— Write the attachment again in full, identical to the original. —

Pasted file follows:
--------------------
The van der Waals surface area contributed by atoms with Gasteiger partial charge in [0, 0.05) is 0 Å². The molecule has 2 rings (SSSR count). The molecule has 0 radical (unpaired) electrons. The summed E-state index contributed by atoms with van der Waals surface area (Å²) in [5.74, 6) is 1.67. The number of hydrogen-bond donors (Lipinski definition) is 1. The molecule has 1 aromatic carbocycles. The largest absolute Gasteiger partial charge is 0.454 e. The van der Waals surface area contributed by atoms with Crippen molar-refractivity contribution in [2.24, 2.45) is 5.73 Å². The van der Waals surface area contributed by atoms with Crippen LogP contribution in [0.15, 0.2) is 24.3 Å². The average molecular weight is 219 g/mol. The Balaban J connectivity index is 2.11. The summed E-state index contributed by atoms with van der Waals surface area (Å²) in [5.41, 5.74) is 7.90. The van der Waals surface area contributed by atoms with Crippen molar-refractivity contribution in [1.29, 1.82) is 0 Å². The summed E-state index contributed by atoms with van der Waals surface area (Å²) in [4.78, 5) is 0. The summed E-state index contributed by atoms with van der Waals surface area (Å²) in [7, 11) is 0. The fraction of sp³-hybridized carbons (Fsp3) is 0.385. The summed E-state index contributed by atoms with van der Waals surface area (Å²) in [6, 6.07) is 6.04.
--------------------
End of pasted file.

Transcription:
The van der Waals surface area contributed by atoms with Gasteiger partial charge in [0, 0.05) is 0 Å². The molecule has 2 rings (SSSR count). The molecule has 0 radical (unpaired) electrons. The summed E-state index contributed by atoms with van der Waals surface area (Å²) in [5.74, 6) is 1.67. The number of hydrogen-bond donors (Lipinski definition) is 1. The molecule has 1 aromatic carbocycles. The largest absolute Gasteiger partial charge is 0.454 e. The van der Waals surface area contributed by atoms with Crippen molar-refractivity contribution in [2.24, 2.45) is 5.73 Å². The van der Waals surface area contributed by atoms with Crippen LogP contribution in [0.15, 0.2) is 24.3 Å². The average molecular weight is 219 g/mol. The Balaban J connectivity index is 2.11. The summed E-state index contributed by atoms with van der Waals surface area (Å²) in [5.41, 5.74) is 7.90. The van der Waals surface area contributed by atoms with Crippen molar-refractivity contribution in [1.29, 1.82) is 0 Å². The summed E-state index contributed by atoms with van der Waals surface area (Å²) in [4.78, 5) is 0. The summed E-state index contributed by atoms with van der Waals surface area (Å²) in [7, 11) is 0. The fraction of sp³-hybridized carbons (Fsp3) is 0.385. The summed E-state index contributed by atoms with van der Waals surface area (Å²) in [6, 6.07) is 6.04.